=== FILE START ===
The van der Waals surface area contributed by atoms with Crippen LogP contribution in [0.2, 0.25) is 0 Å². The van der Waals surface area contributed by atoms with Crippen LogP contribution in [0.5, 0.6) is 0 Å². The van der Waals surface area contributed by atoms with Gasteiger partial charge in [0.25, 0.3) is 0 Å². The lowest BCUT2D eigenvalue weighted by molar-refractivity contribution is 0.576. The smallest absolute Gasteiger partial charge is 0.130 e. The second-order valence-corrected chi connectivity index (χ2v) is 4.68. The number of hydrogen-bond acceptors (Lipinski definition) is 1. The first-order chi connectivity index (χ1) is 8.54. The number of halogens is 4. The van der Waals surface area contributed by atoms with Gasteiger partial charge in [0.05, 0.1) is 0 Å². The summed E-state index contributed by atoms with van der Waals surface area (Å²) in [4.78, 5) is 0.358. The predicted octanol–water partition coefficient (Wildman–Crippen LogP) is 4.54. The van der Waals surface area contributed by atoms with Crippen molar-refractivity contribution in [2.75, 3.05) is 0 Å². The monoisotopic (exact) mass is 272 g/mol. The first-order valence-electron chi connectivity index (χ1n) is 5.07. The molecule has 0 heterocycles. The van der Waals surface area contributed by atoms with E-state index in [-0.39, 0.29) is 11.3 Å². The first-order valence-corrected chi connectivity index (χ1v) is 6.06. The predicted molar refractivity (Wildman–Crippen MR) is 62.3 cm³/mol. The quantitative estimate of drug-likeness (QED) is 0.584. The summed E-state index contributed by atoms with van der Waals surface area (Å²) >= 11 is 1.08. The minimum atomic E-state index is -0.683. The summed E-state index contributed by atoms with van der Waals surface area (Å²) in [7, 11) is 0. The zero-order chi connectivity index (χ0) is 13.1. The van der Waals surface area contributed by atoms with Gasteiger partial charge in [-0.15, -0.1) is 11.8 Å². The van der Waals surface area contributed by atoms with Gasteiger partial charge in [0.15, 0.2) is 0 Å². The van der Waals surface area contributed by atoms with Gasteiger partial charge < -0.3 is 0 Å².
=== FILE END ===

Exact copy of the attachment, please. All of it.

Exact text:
The van der Waals surface area contributed by atoms with Crippen LogP contribution in [0.2, 0.25) is 0 Å². The van der Waals surface area contributed by atoms with Crippen LogP contribution in [0.5, 0.6) is 0 Å². The van der Waals surface area contributed by atoms with Gasteiger partial charge in [0.25, 0.3) is 0 Å². The lowest BCUT2D eigenvalue weighted by molar-refractivity contribution is 0.576. The smallest absolute Gasteiger partial charge is 0.130 e. The second-order valence-corrected chi connectivity index (χ2v) is 4.68. The number of hydrogen-bond acceptors (Lipinski definition) is 1. The first-order chi connectivity index (χ1) is 8.54. The number of halogens is 4. The van der Waals surface area contributed by atoms with Gasteiger partial charge in [0.05, 0.1) is 0 Å². The summed E-state index contributed by atoms with van der Waals surface area (Å²) in [4.78, 5) is 0.358. The predicted octanol–water partition coefficient (Wildman–Crippen LogP) is 4.54. The van der Waals surface area contributed by atoms with Crippen molar-refractivity contribution in [2.75, 3.05) is 0 Å². The monoisotopic (exact) mass is 272 g/mol. The first-order valence-electron chi connectivity index (χ1n) is 5.07. The molecule has 0 heterocycles. The van der Waals surface area contributed by atoms with E-state index in [-0.39, 0.29) is 11.3 Å². The first-order valence-corrected chi connectivity index (χ1v) is 6.06. The predicted molar refractivity (Wildman–Crippen MR) is 62.3 cm³/mol. The quantitative estimate of drug-likeness (QED) is 0.584. The summed E-state index contributed by atoms with van der Waals surface area (Å²) >= 11 is 1.08. The minimum atomic E-state index is -0.683. The summed E-state index contributed by atoms with van der Waals surface area (Å²) in [7, 11) is 0. The zero-order chi connectivity index (χ0) is 13.1. The van der Waals surface area contributed by atoms with Gasteiger partial charge in [-0.15, -0.1) is 11.8 Å². The van der Waals surface area contributed by atoms with Gasteiger partial charge in [0.15, 0.2) is 0 Å². The van der Waals surface area contributed by atoms with Gasteiger partial charge < -0.3 is 0 Å².